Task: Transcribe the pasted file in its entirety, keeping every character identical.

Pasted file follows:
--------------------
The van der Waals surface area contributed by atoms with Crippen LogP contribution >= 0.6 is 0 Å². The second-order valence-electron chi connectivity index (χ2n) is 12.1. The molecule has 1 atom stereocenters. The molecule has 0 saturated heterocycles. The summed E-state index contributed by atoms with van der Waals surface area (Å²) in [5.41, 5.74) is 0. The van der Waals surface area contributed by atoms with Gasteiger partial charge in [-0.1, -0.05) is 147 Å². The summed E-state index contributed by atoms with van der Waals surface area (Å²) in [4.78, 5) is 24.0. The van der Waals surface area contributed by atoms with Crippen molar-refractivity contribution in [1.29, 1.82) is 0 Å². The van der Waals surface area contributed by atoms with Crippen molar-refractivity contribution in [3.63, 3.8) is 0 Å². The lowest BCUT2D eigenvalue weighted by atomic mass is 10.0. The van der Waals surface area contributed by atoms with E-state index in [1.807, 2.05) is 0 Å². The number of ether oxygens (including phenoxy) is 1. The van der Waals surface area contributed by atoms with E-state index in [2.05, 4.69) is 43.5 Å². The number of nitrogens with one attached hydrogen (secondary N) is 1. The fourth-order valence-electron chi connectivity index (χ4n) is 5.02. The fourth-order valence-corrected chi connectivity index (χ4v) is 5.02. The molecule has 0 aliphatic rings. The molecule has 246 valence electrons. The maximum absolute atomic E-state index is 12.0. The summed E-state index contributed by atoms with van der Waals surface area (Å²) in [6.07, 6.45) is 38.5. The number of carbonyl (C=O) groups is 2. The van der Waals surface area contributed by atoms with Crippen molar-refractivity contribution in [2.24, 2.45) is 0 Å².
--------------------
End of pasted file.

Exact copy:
The van der Waals surface area contributed by atoms with Crippen LogP contribution >= 0.6 is 0 Å². The second-order valence-electron chi connectivity index (χ2n) is 12.1. The molecule has 1 atom stereocenters. The molecule has 0 saturated heterocycles. The summed E-state index contributed by atoms with van der Waals surface area (Å²) in [5.41, 5.74) is 0. The van der Waals surface area contributed by atoms with Gasteiger partial charge in [-0.1, -0.05) is 147 Å². The summed E-state index contributed by atoms with van der Waals surface area (Å²) in [4.78, 5) is 24.0. The van der Waals surface area contributed by atoms with Crippen molar-refractivity contribution in [1.29, 1.82) is 0 Å². The van der Waals surface area contributed by atoms with Crippen molar-refractivity contribution in [3.63, 3.8) is 0 Å². The lowest BCUT2D eigenvalue weighted by atomic mass is 10.0. The van der Waals surface area contributed by atoms with E-state index in [1.807, 2.05) is 0 Å². The number of ether oxygens (including phenoxy) is 1. The van der Waals surface area contributed by atoms with E-state index in [2.05, 4.69) is 43.5 Å². The number of nitrogens with one attached hydrogen (secondary N) is 1. The fourth-order valence-electron chi connectivity index (χ4n) is 5.02. The fourth-order valence-corrected chi connectivity index (χ4v) is 5.02. The molecule has 0 aliphatic rings. The molecule has 246 valence electrons. The maximum absolute atomic E-state index is 12.0. The summed E-state index contributed by atoms with van der Waals surface area (Å²) in [6.07, 6.45) is 38.5. The number of carbonyl (C=O) groups is 2. The van der Waals surface area contributed by atoms with Crippen molar-refractivity contribution in [2.24, 2.45) is 0 Å².